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Commonwealth Court rules former Tullytown council candidates can depose borough employees

By Nicholas Malfitano | Dec 31, 2015

Commonwealth Court Judge Rochelle S. Friedman

HARRISBURG – Tullytown Borough’s attempt to obtain a protective order to prevent deposition of borough employees has been turned back at both the trial court and appellate levels.

In a Dec. 11 decision from the Commonwealth Court of Pennsylvania and judges Dan Pellegrini, Robert Simpson and Rochelle S. Friedman (a decision Friedman authored), the Commonwealth Court upheld the decision from the Bucks County Court of Common Pleas to refuse the borough’s motion for a protective order.

Appellees Edward Armstrong, Robert Campanaro, Edward Czyzyk, and George Fox filed a Writ of Summons to initiate a civil rights action against Tullytown Borough in August 2014, and followed up a month later with a list of nine borough employees they wished to depose as a part of that process. Though the employees were identified, the appellees initially did not provide specific reasons for the depositions.

The employees were four Tullytown police officers, John Finby, Philip Kulan, Andrew Bunda, and Ryan Bunda; two former Tullytown police officers, Shawn McLister and James Reichel; the current Tullytown Chief of Police, Daniel Doyle; the former Tullytown Chief of Police, Patrick Priore; and Chairman of the Tullytown Police Committee, Councilman Matthew Pirolli.

On Oct. 30, 2014, the Borough filed a motion for a protective order, arguing that the appellees’ request for the depositions was “expansive and without justification” and lacking an explanation as to their connection to the filing of a complaint. The Borough further termed the appellees’ lawsuit as “frivolous” and a “fishing expedition”, to gain information for use in a then-upcoming election.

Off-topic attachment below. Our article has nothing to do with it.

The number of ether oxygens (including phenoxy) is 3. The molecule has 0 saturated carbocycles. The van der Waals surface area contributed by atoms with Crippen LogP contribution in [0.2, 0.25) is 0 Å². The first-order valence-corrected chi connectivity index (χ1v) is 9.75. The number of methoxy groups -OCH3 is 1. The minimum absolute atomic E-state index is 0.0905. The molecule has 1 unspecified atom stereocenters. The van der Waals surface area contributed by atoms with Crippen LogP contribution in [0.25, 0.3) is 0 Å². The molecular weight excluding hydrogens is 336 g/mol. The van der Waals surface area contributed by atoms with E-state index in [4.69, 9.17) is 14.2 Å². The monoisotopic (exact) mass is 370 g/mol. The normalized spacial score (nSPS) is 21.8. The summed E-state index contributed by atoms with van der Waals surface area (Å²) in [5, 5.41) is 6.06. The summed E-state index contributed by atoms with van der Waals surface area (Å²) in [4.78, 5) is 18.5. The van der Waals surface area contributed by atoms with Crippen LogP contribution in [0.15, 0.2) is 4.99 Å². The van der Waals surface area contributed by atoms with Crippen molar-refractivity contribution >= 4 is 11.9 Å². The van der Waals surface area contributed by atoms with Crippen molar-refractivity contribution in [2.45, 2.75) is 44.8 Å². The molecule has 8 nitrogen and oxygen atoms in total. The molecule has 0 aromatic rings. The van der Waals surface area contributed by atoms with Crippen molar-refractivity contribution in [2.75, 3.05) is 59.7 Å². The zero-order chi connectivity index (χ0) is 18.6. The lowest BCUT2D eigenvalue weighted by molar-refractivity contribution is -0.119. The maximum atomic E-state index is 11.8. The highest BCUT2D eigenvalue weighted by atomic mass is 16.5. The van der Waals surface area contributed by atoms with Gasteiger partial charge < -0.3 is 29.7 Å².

The appellees argued they “have reason to believe that Borough Police Officers were spying on campaign meetings of appellees, who were candidates for Borough Council positions, at various locations within the Borough.” The appellees further argued that they were advised these same officers “were ordered to follow the activities of the appellees as candidates for office in 2013.”

In opposition, the Borough claimed the appellees “wanted to depose the entire Tullytown Police Department” and averred no proven facts of record in their allegations.

The trial court denied the Borough’s motion for a protective order on Jan. 15, which led them to file requests for reconsideration and certification of the order for interlocutory appeal. These were also denied on Feb. 11, and the Borough petitioned the Commonwealth Court for its review, feeling the trial court erred in “determining the appellees demonstrated that the nine requested depositions were material and necessary to draft a complaint.”

Following relevant Pennsylvania Rules of Civil Procedure, the Commonwealth Court assumed the facts averred by the appellees were true.

Friedman said, “The trial court determined that the Borough admitted that: (1) Appellees needed the depositions to establish the material and necessary facts to plead a cause of action; (2) There was police surveillance of political candidates in the Borough in 2013; and (3) The depositions would not be annoying, oppressive, burdensome, or expensive.”

Friedman explained per review of the trial court ruling and based on the Borough’s admissions, they were correct in deciding to deny the Borough’s motion for a protective order.

“Here, after review of the record, we conclude that the trial court did not abuse its discretion in denying the Borough’s motion for protective order. The trial court thoroughly addressed the Borough’s issue in its opinion. Accordingly, we affirm based on the well-reasoned opinion of the Honorable James M. McMaster,” Friedman said.

Pellegrini concurred with the decision’s result only, according to court records.

The appellant is represented by Michael T. Sellers in Newtown and Frank J. Lavery Jr. of Lavery Faherty in Harrisburg.

The appellees are represented by Lawrence M. Otter in Silverdale.

Commonwealth Court of Pennsylvania case No. 239 C.D. 2015

Bucks County Court of Common Pleas case 2014-05675

From the Pennsylvania Record: Reach Courts Reporter Nicholas Malfitano at

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